Tuesday, January 19, 2021

The Big Three by Michael Holley

Why I Read It: I lived it.

Summary: The story of the triumphant 2008 NBA champion Boston Celtics, complete with all the highs and lows.

My Thoughts: I remember every play. At least, that's how this book made me feel.

We had been through a lot as Celtics fans, in the years leading up to the Big Three, the Pitino crash, the sense of steadiness under Jim O'Brien, and the sense that magic could happen again with Danny Ainge in charge. Doc Rivers signed on as coach, and then the deals started to fly. I'll never forget listening to Glenn Ordway on WEEI sports radio when the news broke. He predicted that it wouldn't be just two; there was going to be a third superstar coming to Boston. And so he was right. When the dust settled, it was Paul Pierce, Kevin Garnett and Ray Allen. Like Bird, McHale and Parrish. The Celtics had returned to their old winning formula.

Holley brings us through that timeline, the build-up, the construction of the team, through the draft, through trades, through the free agent signings. He takes us behind the scenes, though he really didn't have to; the story as it played out publicly was thrilling enough. But he does shed some light on a number of shorter contextual tales that explain some gaps in the public story. He confirms a few things - like how mad the players were when Ainge traded Kendrick Perkins away while the team was on a run to the finals - and exposes a few more. We learn more about the people behind the scenes, the analysts, the coaches, those people who influenced the player and coach acquisitions.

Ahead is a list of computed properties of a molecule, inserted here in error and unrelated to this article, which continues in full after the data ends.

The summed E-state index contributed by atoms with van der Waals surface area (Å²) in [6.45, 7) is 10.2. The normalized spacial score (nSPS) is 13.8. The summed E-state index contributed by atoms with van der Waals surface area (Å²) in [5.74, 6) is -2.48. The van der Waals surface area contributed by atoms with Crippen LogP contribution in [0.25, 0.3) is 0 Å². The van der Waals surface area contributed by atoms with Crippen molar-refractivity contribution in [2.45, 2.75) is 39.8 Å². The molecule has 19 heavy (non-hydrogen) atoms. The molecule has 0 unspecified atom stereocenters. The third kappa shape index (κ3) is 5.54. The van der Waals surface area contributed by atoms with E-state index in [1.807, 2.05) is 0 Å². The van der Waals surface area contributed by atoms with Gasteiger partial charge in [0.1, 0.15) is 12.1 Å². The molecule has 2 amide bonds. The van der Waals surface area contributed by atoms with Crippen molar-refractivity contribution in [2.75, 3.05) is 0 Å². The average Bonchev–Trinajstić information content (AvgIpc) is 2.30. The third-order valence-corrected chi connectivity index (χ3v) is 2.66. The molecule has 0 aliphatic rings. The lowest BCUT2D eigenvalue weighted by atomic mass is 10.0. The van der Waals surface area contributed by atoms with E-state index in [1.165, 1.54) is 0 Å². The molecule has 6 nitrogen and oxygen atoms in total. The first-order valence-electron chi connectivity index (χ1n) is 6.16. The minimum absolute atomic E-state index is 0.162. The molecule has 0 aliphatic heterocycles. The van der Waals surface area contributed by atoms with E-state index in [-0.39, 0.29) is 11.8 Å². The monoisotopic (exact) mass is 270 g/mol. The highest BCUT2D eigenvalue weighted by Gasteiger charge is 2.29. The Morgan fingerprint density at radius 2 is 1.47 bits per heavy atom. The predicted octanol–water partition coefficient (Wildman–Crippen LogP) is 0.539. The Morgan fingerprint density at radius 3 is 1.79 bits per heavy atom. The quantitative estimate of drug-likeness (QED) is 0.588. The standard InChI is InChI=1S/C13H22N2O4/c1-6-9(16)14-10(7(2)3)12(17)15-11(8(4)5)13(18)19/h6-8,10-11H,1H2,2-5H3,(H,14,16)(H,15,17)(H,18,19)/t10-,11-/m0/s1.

We know what happened. I remember exactly where I was when Ray Allen threw the ball into the air as the final buzzer sounded, and it landed in Cedric Maxwell's hands. The Big Three got their world title.

But we also know what happened afterward, how it all fell apart after a few more years. Holley doesn't spare us the denouement. As painful as it was to relive, I had to read it. I lived that, too. I watched Garnett turn his back to Allen as he tried to greet his old friend and teammate in his Miami Heat uniform after taking a free agent offer. I, like so many of us, wished it had ended differently.

This book relates the tale of the three, but also of Rivers and Rondo, of Kobe and Lebron. It captures an era. It takes us back, even just a decade, to a different time in pro basketball history.

Sunday, January 10, 2021

Too Sweet by Keith Elliot Greenberg